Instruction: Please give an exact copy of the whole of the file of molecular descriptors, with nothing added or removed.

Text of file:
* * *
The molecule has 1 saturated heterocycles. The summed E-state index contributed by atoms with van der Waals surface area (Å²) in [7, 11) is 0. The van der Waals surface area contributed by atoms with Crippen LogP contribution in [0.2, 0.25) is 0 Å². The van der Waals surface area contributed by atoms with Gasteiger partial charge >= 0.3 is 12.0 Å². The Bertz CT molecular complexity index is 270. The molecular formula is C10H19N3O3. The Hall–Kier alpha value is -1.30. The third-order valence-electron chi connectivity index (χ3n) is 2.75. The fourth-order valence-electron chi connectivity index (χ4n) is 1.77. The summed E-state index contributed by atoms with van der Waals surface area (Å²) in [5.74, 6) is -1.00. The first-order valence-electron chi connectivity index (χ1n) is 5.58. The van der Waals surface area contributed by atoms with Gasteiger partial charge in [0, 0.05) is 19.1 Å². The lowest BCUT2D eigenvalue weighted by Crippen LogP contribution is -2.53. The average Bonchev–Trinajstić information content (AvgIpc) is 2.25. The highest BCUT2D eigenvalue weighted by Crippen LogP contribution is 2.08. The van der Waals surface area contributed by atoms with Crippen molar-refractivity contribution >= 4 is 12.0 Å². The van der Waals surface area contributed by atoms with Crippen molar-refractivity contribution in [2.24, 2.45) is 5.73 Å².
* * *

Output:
The molecule has 1 saturated heterocycles. The summed E-state index contributed by atoms with van der Waals surface area (Å²) in [7, 11) is 0. The van der Waals surface area contributed by atoms with Crippen LogP contribution in [0.2, 0.25) is 0 Å². The van der Waals surface area contributed by atoms with Gasteiger partial charge >= 0.3 is 12.0 Å². The Bertz CT molecular complexity index is 270. The molecular formula is C10H19N3O3. The Hall–Kier alpha value is -1.30. The third-order valence-electron chi connectivity index (χ3n) is 2.75. The fourth-order valence-electron chi connectivity index (χ4n) is 1.77. The summed E-state index contributed by atoms with van der Waals surface area (Å²) in [5.74, 6) is -1.00. The first-order valence-electron chi connectivity index (χ1n) is 5.58. The van der Waals surface area contributed by atoms with Gasteiger partial charge in [0, 0.05) is 19.1 Å². The lowest BCUT2D eigenvalue weighted by Crippen LogP contribution is -2.53. The average Bonchev–Trinajstić information content (AvgIpc) is 2.25. The highest BCUT2D eigenvalue weighted by Crippen LogP contribution is 2.08. The van der Waals surface area contributed by atoms with Crippen molar-refractivity contribution >= 4 is 12.0 Å². The van der Waals surface area contributed by atoms with Crippen molar-refractivity contribution in [2.24, 2.45) is 5.73 Å².